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Friday, June 27, 2008

Say Anything...

Let's put aside for a moment my great appreciation for John Cusack and Peter Gabriel, and the fact that Ione Skye looks like my fabulous friend Kristy Koopman. I just watched Say Anything... for the first time (yeah, I know, thanks), and this movie is unbelievable. Is it an amazing romantic movie? Yes. But the best part is that it's not a traditional one. Granted, it steps in a couple of the mud-puddles that others have, and perhaps the irony is that it may have set up those puddles to begin with, but this is a romantic film of honesty.

One thing that immediately struck me, once it got past it's starry-eyed first-love butterflies is the clarity to their conversations. The way that they deal with their problems is really rather extraordinary. The way that the two protagonists in most romantic comedies get over their issues is always terribly superficial, and often involves some outside source coming in at the last minute to save the day, or perhaps some simple moment of courage that sets everything right.

The beauty of Say Anything... is that it doesn't all work out. Romantic films like to parade themselves as windows of truth into the way romance can really happen, if we believe enough. And while this one might not be the posterchild for that mantra, it does something extraordinary. It tests our patience, and it reminds us that we don't always win. Everything doesn't always go "to plan."

The fact that the film ends with Diane's father incarcerated is a big choice. But there is an even bigger choice - the last shot of the film. If this is a spoiler for you, I'm sorry, but you, like me, have had just shy of twenty years to see this one so I'm going to spoil away. The final shot, of the young couple on a plane to England, fearfully awaiting the ding, which will come "any second now," that means everything is OK. That last shot lasts 23 seconds. Yes, it doesn't take a degree in much of anything to figure out that this shot is about anticipation, and puts us in their shoes. But it's twenty-three seconds. While that's not much for some (my favorite director is Apitchatpong Weerasethakul, for crissakes), that is a pretty bold move for a popular romantic comedy. The shot is completely static, and the frame contains virtually no movement and only one line of dialog. This is fabulous.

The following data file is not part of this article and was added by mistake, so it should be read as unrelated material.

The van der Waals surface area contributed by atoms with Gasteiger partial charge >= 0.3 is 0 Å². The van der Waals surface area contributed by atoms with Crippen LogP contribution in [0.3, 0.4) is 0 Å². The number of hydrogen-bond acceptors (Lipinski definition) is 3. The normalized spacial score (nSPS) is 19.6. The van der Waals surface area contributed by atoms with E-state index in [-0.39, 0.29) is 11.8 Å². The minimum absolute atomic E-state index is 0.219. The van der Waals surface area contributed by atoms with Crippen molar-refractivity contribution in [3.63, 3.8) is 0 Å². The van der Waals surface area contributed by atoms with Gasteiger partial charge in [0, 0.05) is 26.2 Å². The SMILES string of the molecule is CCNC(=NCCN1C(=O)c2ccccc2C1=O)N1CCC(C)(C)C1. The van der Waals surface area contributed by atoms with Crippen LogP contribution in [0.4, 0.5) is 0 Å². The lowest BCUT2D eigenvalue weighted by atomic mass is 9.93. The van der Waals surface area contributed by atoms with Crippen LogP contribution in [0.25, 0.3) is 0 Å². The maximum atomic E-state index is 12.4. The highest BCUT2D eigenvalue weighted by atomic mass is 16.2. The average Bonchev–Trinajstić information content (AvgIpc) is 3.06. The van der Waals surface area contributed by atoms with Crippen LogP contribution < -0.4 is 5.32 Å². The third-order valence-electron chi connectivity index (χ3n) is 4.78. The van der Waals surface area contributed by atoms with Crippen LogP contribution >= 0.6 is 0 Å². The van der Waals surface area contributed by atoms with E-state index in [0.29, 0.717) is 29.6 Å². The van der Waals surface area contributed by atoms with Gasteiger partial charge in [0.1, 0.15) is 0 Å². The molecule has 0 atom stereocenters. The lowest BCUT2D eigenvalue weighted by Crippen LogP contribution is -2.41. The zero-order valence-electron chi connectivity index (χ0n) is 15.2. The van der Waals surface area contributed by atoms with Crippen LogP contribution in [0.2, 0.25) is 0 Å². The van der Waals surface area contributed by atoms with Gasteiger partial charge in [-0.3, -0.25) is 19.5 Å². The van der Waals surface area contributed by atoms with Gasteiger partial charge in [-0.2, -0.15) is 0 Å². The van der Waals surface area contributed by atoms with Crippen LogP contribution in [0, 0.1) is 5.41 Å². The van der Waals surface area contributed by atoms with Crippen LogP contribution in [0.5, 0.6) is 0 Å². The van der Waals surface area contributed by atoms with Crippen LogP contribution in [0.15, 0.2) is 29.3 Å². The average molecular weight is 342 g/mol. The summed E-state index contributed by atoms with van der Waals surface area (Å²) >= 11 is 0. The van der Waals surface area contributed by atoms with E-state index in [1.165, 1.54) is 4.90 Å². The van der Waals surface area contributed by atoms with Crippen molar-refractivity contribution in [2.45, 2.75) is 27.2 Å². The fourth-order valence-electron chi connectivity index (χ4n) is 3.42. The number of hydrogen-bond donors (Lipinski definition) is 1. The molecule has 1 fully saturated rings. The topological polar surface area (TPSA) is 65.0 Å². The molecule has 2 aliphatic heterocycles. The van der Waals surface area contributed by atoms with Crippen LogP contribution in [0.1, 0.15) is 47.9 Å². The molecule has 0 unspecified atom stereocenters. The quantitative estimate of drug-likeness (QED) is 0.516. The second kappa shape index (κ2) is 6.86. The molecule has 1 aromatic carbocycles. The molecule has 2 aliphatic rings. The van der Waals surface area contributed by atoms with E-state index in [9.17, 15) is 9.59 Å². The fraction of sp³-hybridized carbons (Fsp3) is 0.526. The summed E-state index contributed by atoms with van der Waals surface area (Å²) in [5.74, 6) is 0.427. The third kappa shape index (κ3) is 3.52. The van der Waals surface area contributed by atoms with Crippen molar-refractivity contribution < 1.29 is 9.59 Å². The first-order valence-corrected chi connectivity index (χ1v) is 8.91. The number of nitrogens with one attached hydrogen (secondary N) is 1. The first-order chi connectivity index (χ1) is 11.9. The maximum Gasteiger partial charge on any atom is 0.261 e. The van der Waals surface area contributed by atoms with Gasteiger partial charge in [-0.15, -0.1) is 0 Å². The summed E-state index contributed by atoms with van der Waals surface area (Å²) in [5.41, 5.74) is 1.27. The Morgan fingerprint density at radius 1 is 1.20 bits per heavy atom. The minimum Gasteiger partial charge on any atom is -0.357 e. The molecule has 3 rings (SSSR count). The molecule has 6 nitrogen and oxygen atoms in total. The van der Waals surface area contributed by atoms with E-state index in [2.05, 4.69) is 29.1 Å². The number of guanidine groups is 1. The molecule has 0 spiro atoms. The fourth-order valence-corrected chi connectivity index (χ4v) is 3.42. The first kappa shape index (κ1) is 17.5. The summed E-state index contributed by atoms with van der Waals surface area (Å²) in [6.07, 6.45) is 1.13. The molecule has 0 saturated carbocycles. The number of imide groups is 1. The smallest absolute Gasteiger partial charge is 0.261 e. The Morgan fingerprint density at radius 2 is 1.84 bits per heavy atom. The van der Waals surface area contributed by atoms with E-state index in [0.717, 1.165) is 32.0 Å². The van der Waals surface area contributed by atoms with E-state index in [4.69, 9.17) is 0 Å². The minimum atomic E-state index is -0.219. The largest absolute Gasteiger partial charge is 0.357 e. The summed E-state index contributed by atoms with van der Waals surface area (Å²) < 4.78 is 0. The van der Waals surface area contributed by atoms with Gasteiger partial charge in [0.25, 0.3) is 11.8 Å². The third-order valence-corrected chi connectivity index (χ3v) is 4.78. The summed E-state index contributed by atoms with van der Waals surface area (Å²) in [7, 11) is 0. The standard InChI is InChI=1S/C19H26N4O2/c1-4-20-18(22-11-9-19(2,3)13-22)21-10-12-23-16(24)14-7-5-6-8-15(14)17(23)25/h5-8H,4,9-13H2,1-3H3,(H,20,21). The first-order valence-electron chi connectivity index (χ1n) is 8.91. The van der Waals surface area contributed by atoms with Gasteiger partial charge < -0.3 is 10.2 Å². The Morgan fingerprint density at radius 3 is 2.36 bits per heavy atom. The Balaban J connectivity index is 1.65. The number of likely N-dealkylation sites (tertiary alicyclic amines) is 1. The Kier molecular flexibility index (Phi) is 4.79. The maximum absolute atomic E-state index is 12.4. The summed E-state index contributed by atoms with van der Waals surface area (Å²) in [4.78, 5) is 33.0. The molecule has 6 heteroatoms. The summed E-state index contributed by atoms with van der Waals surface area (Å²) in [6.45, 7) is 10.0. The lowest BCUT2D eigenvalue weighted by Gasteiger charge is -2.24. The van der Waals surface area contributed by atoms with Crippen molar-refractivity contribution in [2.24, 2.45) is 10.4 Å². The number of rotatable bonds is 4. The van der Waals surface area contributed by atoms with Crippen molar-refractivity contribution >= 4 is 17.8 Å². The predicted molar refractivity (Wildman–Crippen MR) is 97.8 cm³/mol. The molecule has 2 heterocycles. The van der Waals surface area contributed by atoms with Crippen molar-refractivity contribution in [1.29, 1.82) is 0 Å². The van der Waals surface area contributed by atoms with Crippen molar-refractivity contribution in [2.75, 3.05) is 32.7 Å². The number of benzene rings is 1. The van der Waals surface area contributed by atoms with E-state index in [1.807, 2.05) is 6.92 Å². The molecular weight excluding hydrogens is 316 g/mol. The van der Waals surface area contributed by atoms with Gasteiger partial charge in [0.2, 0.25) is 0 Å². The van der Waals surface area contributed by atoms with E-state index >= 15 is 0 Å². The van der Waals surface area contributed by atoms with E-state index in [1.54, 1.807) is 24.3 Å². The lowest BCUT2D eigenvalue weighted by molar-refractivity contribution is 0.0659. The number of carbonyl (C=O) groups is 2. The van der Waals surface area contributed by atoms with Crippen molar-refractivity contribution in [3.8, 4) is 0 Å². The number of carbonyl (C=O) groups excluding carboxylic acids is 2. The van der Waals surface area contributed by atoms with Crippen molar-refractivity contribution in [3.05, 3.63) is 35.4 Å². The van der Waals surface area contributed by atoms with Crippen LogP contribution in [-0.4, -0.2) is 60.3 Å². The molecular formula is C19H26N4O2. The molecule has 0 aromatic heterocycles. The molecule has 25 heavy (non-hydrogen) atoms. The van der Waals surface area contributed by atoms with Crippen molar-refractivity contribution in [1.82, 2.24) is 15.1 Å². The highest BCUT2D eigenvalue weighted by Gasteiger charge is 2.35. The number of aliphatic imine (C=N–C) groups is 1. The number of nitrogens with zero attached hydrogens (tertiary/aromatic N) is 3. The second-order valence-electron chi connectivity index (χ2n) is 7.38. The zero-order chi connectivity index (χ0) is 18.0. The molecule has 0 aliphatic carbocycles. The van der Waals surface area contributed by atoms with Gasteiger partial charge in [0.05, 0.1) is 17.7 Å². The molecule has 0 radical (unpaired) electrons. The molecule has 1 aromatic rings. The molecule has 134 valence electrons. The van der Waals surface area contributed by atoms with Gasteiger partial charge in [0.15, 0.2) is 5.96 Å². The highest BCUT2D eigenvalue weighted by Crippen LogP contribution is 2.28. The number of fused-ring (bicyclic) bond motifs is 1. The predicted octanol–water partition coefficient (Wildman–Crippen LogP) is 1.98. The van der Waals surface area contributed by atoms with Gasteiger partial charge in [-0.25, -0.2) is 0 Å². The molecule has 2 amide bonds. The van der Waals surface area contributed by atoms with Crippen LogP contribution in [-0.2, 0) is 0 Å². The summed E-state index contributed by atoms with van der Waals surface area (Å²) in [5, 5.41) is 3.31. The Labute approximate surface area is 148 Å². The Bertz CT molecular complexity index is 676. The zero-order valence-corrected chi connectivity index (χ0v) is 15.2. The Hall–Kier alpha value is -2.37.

I have the tendency to talk things to death, to analyze things, and it feels crude and almost inhumane for me to try to theorize a late-80's romantic comedy, so I won't keep going any further than I have. But I will say this; this movie is a classic for a reason. Yes, it has some thrills, but it deals with the realities of a young relationship in a very mature and realistic way. There are always some movie-magic moments in those relationships, and then there are the moments of painful honesty where we don't know how to deal with the thing that we have to deal with. There is no such thing as a total happy ending. As Diane says, "good things always happen with bad things." You don't get to have your cake and eat it too. And at the end of it all, sometimes we just have to wait longer than we'd like for the "ding" sound that means everything is OK.

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